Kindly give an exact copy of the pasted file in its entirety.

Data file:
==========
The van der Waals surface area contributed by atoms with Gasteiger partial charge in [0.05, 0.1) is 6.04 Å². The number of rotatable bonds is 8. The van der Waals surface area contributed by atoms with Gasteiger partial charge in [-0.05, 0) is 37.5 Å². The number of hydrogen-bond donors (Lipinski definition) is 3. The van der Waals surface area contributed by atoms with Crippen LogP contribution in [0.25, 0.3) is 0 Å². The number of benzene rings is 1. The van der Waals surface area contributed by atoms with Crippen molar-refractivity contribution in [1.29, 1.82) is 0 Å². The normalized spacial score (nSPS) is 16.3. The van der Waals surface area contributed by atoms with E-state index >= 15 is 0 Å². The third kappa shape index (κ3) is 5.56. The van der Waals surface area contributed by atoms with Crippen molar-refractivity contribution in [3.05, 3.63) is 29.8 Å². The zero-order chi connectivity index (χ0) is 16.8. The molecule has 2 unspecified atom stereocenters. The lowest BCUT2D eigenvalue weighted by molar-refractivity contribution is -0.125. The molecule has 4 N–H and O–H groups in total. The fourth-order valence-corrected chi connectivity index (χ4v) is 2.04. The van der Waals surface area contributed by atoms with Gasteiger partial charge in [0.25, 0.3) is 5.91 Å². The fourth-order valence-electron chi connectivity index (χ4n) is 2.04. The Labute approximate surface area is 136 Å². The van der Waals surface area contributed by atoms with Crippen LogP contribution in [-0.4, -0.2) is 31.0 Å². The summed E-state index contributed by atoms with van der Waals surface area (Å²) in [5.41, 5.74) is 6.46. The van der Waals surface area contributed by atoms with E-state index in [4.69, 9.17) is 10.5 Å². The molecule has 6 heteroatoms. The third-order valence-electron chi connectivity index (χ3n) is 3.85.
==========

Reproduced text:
The van der Waals surface area contributed by atoms with Gasteiger partial charge in [0.05, 0.1) is 6.04 Å². The number of rotatable bonds is 8. The van der Waals surface area contributed by atoms with Gasteiger partial charge in [-0.05, 0) is 37.5 Å². The number of hydrogen-bond donors (Lipinski definition) is 3. The van der Waals surface area contributed by atoms with Crippen LogP contribution in [0.25, 0.3) is 0 Å². The number of benzene rings is 1. The van der Waals surface area contributed by atoms with Crippen molar-refractivity contribution in [1.29, 1.82) is 0 Å². The normalized spacial score (nSPS) is 16.3. The van der Waals surface area contributed by atoms with E-state index >= 15 is 0 Å². The third kappa shape index (κ3) is 5.56. The van der Waals surface area contributed by atoms with Crippen molar-refractivity contribution in [3.05, 3.63) is 29.8 Å². The zero-order chi connectivity index (χ0) is 16.8. The molecule has 2 unspecified atom stereocenters. The lowest BCUT2D eigenvalue weighted by molar-refractivity contribution is -0.125. The molecule has 4 N–H and O–H groups in total. The fourth-order valence-corrected chi connectivity index (χ4v) is 2.04. The van der Waals surface area contributed by atoms with Gasteiger partial charge in [0.25, 0.3) is 5.91 Å². The fourth-order valence-electron chi connectivity index (χ4n) is 2.04. The Labute approximate surface area is 136 Å². The van der Waals surface area contributed by atoms with Crippen LogP contribution in [-0.4, -0.2) is 31.0 Å². The summed E-state index contributed by atoms with van der Waals surface area (Å²) in [5.41, 5.74) is 6.46. The van der Waals surface area contributed by atoms with E-state index in [4.69, 9.17) is 10.5 Å². The molecule has 6 heteroatoms. The third-order valence-electron chi connectivity index (χ3n) is 3.85.